SFN Principles

The Sustainable Floristry Network has developed five principles to guide florists toward a sustainable practice.


  1. Flower for the future
  2. Design for the planet
  3. Manage waste and workplace
  4. Safe and fair, everywhere
  5. Communicate with community

The SFN Design and Business Principles recognise the three pillars of sustainability: people, planet and prosperity. They have been developed to support the UN Sustainable Development Goals and circular economy models, in consultation with academic and industry experts.

This is a living document, guided by the latest science. We may update it as knowledge evolves.

What are the Sustainable Development Goals?

The 2030 Agenda for Sustainable Development, adopted by all United Nations Member States in 2015, provides a shared blueprint for peace and prosperity for people and the planet, now and into the future. At its heart are the 17 Sustainable Development Goals (SDGs), which are an urgent call for action by all countries – developed and developing – in a global partnership.

The SFN Design and Business Principles

A summary of the key actions for each SFN principle can be found below. The full document forms part of the SFN Foundation in Sustainable Floristry course, which expands on these ideas and explains how to execute them.

Flower for the future

  1. Use locally-grown, seasonal flowers wherever possible to minimise your design’s environmental footprint.
  2. Celebrate and promote the beauty and diversity of local flora, sustainably-sourced indigenous species, and climate-suitable varieties.
  3. Prioritise farmers in the slow flower movement, regenerative agriculture and those striving to farm sustainably. Utilise certification schemes to support decision-making, where applicable.

Design for the planet

  1. Design to support a genuine connection between humans and nature.
  2. Practice circular design and be guided by the zero-waste hierarchy. Abandon the use of single-use plastics, including floral foam.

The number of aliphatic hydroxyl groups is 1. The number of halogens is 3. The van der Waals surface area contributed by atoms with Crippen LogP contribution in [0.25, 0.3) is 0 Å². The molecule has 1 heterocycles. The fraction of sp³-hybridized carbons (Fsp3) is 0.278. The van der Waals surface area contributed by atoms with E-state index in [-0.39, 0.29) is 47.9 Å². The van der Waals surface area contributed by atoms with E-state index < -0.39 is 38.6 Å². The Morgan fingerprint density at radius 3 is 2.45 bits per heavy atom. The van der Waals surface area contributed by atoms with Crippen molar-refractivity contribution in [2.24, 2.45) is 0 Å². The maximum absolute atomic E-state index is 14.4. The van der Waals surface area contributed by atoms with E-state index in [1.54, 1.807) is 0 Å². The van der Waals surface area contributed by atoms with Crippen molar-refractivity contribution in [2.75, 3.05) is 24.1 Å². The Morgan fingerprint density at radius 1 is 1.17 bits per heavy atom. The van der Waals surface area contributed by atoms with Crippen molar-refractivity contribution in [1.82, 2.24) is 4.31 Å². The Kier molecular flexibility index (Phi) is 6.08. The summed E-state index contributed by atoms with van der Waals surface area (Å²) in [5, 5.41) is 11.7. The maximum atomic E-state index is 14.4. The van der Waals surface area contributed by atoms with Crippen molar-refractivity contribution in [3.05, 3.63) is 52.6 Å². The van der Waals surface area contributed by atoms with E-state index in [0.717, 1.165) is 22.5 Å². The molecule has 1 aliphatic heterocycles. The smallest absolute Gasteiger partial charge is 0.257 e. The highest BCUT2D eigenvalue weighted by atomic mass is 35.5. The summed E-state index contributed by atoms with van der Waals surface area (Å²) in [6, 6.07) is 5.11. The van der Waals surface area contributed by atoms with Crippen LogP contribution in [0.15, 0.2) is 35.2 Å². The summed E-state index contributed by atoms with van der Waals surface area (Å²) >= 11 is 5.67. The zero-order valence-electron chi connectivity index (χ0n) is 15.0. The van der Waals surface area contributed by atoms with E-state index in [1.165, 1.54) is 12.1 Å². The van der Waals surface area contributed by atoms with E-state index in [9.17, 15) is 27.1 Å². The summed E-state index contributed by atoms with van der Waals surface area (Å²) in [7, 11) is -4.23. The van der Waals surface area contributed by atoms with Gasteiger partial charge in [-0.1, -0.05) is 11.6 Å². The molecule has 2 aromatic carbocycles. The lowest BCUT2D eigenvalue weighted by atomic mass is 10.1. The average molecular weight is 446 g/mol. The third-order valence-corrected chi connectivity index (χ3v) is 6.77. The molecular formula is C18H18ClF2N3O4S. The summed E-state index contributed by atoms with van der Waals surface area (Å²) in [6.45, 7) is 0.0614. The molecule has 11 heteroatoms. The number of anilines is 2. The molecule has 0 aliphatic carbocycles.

3. Design with the end user in mind.  Make it easy for your flower recipients to divert all associated materials into suitable resource recovery streams once the flowers have died.

Manage waste and workplace

  1. Seek to address the triple planetary crisis of climate change, pollution and biodiversity loss through embedding circular economy principles into your workplace.
  2. Conserve resources wherever possible, including energy, water and non-renewable materials.
  3. Ensure waste handling is managed to maximise resource recovery.

Safe and fair, everywhere

  1. Ensure your workplace or business is safe and fair.
  2. Engage or do business with other entities that support these values, particularly those striving to raise conditions for workers throughout supply chains.
  3. Use certification systems as a means of raising the overall standard of flower and material production systems. In their absence, research how products are grown or manufactured.

Communicate with community

  1. Engage with co-workers, suppliers and consumers to share messages about sustainability. Foster kindness, patience and tolerance in all communication. We are all learning — and nobody is perfect.
  2. Emphasise the need for change in the industry. Share resources to help consumers understand why we need to make better choices.
  3. Be transparent and truthful about the products and flowers you use, particularly if modified from their natural state. Never greenwash.